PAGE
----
New Zealand Law Society - Charities law needs shakeup, Fellowship winner says

Charities law needs shakeup, Fellowship winner says

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By Lynda Hagen

A first-principles review of New Zealand’s charities law is essential to ensuring many deserving organisations gain – or simply retain – charity status, a Law Foundation-backed researcher says.

Charities expert Sue Barker says more than 10,000 charities have been deregistered since the Charities Act 2005 came into force. She says the very narrow interpretation of eligibility for charity status is making New Zealand an international outlier, and current review plans will not deal with the fundamental problem.

“The Charities Act is a case study in fast law not making good law,” Ms Barker says. “We need to step back and ask what we are trying to do with this regime. Currently, we are preventing good charities from doing their work.”

Sue Barker’s drive to reform charities law has earned her the country’s leading legal research award, the 2019 New Zealand Law Foundation International Research Fellowship. First awarded in 2002, this year’s Fellowship will be the final award before the Foundation goes into recess next year. The fellowship is worth up to $125,000 annually for research that makes a significant contribution to New Zealand law.

“I’m absolutely honoured to be the 2019 International Research Fellow and very grateful to the Law Foundation for supporting this work,” she says.

“Charities are fundamentally important to society – health, education, housing, poverty reduction, closing the wealth gap, protecting the environment, wellbeing, you name it. Yet the charities sector is often overlooked, or treated as an afterthought. It also suffers from a lack of research. What the award says is that charities matter, and that it’s worth taking the time to try to get the legal framework right.”

Approach to eligibility

Some decisions by the agencies responsible for administering the Charities Act show the stringent approach these bodies are taking to eligibility for charity status. In 2010 they deregistered the Queenstown Lakes Community Housing Trust, a council-supported body that helps residents into affordable housing. The decision, which appeared to overlook important public benefits, led to a review of every social housing provider in the country, in the middle of a housing crisis. The Government changed the law to settle the trust’s $6 million tax bill and give community housing providers their own specific tax exemption. But unfortunately this didn’t solve the problem, as without registered charitable status many social housing providers cannot access funding.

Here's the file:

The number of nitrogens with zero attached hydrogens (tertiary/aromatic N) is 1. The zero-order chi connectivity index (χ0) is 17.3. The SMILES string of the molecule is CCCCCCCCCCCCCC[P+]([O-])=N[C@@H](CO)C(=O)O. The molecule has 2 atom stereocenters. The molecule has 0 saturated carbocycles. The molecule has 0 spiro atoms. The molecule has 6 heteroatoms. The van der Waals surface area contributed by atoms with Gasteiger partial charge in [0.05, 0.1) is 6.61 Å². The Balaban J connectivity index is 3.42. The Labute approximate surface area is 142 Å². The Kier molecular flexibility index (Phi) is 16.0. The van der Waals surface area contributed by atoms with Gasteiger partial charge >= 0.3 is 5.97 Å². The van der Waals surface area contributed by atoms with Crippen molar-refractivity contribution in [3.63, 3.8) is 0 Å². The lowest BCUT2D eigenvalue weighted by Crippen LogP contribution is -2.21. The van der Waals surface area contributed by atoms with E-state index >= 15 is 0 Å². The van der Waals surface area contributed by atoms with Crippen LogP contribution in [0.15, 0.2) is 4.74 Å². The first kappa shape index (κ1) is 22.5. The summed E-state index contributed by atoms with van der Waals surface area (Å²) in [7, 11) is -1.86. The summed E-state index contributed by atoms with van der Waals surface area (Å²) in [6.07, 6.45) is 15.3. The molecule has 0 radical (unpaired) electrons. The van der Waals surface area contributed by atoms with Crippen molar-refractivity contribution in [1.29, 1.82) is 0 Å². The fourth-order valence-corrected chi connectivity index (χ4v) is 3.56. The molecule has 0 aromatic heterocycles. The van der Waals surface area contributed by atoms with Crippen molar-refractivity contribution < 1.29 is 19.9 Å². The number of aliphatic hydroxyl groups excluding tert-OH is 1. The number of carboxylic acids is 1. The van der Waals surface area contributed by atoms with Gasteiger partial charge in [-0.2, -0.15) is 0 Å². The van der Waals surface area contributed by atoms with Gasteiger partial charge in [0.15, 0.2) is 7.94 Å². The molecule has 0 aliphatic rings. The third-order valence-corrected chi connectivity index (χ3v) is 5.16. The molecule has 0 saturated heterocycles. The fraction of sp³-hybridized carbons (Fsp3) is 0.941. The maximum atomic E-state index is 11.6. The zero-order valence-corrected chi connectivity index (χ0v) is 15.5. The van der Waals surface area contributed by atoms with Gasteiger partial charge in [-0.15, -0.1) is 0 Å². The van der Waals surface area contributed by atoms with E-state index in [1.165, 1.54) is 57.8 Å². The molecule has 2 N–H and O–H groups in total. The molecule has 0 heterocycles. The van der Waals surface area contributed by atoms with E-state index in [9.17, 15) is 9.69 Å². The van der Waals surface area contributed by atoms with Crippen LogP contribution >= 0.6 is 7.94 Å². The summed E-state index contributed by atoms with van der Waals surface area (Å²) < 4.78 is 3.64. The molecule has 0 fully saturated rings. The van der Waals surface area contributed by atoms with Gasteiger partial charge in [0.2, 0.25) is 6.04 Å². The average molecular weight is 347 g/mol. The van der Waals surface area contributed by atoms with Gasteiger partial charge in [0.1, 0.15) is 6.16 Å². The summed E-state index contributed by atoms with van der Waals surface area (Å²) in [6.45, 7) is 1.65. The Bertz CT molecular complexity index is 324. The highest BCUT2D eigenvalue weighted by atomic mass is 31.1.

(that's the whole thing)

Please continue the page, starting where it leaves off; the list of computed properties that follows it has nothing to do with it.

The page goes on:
Another example is Greenpeace – 11 years since first applying, the organisation still does not have a final decision on its application for registration. In the face of catastrophic climate change, is our community well-served by preventing charities from furthering their charitable purposes?

Ms Barker is director of a Wellington law firm specialising in charities law. She says the current review of the Charities Act is a once-in-a-generation opportunity to create a world-leading framework of charities law for New Zealand – one that genuinely facilitates rather than frustrates charitable work. But there are difficulties with the nature, scope and timing of the review.

She is a member of the Government’s Core Reference Group for reviewing the Act. Together with Dave Henderson from Trust Democracy and with philanthropic support, she has collaborated with Internal Affairs on 23 consultation meetings around the country.

“It really is important to make the most of this opportunity – it might be decades before there’s another chance. The International Research Fellowship will enable me to take a sabbatical for a year to fully review all 363 submissions on the review and spend time in Australia, Canada, the UK and Ireland, to really understand how their regimes are working and lessons for us.

“The aim is to provide an independent perspective on what a world-leading charity law framework might look like. This would feed into the government’s current review process, to assist with the development of law reform in this important area,” she says.

Lynda Hagen is Executive Director of the New Zealand Law Foundation.

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